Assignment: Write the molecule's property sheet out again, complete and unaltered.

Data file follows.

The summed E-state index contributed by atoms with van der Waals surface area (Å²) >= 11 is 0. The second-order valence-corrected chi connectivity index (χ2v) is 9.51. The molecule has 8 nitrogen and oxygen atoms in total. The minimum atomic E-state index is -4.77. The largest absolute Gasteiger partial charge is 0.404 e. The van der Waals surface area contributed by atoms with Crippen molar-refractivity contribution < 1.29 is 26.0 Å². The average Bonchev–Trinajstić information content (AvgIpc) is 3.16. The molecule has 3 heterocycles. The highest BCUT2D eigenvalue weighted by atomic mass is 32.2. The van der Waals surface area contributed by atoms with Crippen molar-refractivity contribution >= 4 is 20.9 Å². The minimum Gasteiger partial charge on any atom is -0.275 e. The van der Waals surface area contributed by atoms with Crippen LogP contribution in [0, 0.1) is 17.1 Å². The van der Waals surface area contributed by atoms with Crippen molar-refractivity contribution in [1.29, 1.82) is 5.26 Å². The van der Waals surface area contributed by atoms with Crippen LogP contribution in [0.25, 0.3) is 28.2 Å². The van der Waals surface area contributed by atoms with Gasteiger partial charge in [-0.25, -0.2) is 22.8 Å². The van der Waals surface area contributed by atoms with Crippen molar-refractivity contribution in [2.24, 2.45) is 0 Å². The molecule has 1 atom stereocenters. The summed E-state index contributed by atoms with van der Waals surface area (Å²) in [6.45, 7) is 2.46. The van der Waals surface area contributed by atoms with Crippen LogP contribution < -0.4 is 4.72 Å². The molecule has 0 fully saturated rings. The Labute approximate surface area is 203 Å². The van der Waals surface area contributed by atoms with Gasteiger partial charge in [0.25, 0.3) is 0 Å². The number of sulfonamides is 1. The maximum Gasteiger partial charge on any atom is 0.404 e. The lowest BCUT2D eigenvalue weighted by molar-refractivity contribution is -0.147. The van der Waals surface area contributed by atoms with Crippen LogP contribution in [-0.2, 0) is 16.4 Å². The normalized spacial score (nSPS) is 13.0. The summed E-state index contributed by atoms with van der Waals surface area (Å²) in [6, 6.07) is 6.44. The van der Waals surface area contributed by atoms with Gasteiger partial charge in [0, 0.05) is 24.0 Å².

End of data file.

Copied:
The summed E-state index contributed by atoms with van der Waals surface area (Å²) >= 11 is 0. The second-order valence-corrected chi connectivity index (χ2v) is 9.51. The molecule has 8 nitrogen and oxygen atoms in total. The minimum atomic E-state index is -4.77. The largest absolute Gasteiger partial charge is 0.404 e. The van der Waals surface area contributed by atoms with Crippen molar-refractivity contribution < 1.29 is 26.0 Å². The average Bonchev–Trinajstić information content (AvgIpc) is 3.16. The molecule has 3 heterocycles. The highest BCUT2D eigenvalue weighted by atomic mass is 32.2. The van der Waals surface area contributed by atoms with Crippen molar-refractivity contribution >= 4 is 20.9 Å². The minimum Gasteiger partial charge on any atom is -0.275 e. The van der Waals surface area contributed by atoms with Crippen LogP contribution in [0, 0.1) is 17.1 Å². The van der Waals surface area contributed by atoms with Crippen molar-refractivity contribution in [1.29, 1.82) is 5.26 Å². The van der Waals surface area contributed by atoms with Crippen LogP contribution in [0.25, 0.3) is 28.2 Å². The van der Waals surface area contributed by atoms with Gasteiger partial charge in [-0.25, -0.2) is 22.8 Å². The van der Waals surface area contributed by atoms with Crippen molar-refractivity contribution in [2.24, 2.45) is 0 Å². The molecule has 1 atom stereocenters. The summed E-state index contributed by atoms with van der Waals surface area (Å²) in [6.45, 7) is 2.46. The van der Waals surface area contributed by atoms with Crippen LogP contribution < -0.4 is 4.72 Å². The molecule has 0 fully saturated rings. The Labute approximate surface area is 203 Å². The van der Waals surface area contributed by atoms with Gasteiger partial charge in [0.25, 0.3) is 0 Å². The number of sulfonamides is 1. The maximum Gasteiger partial charge on any atom is 0.404 e. The lowest BCUT2D eigenvalue weighted by molar-refractivity contribution is -0.147. The van der Waals surface area contributed by atoms with Crippen LogP contribution in [-0.2, 0) is 16.4 Å². The normalized spacial score (nSPS) is 13.0. The summed E-state index contributed by atoms with van der Waals surface area (Å²) in [6, 6.07) is 6.44. The van der Waals surface area contributed by atoms with Gasteiger partial charge in [0, 0.05) is 24.0 Å².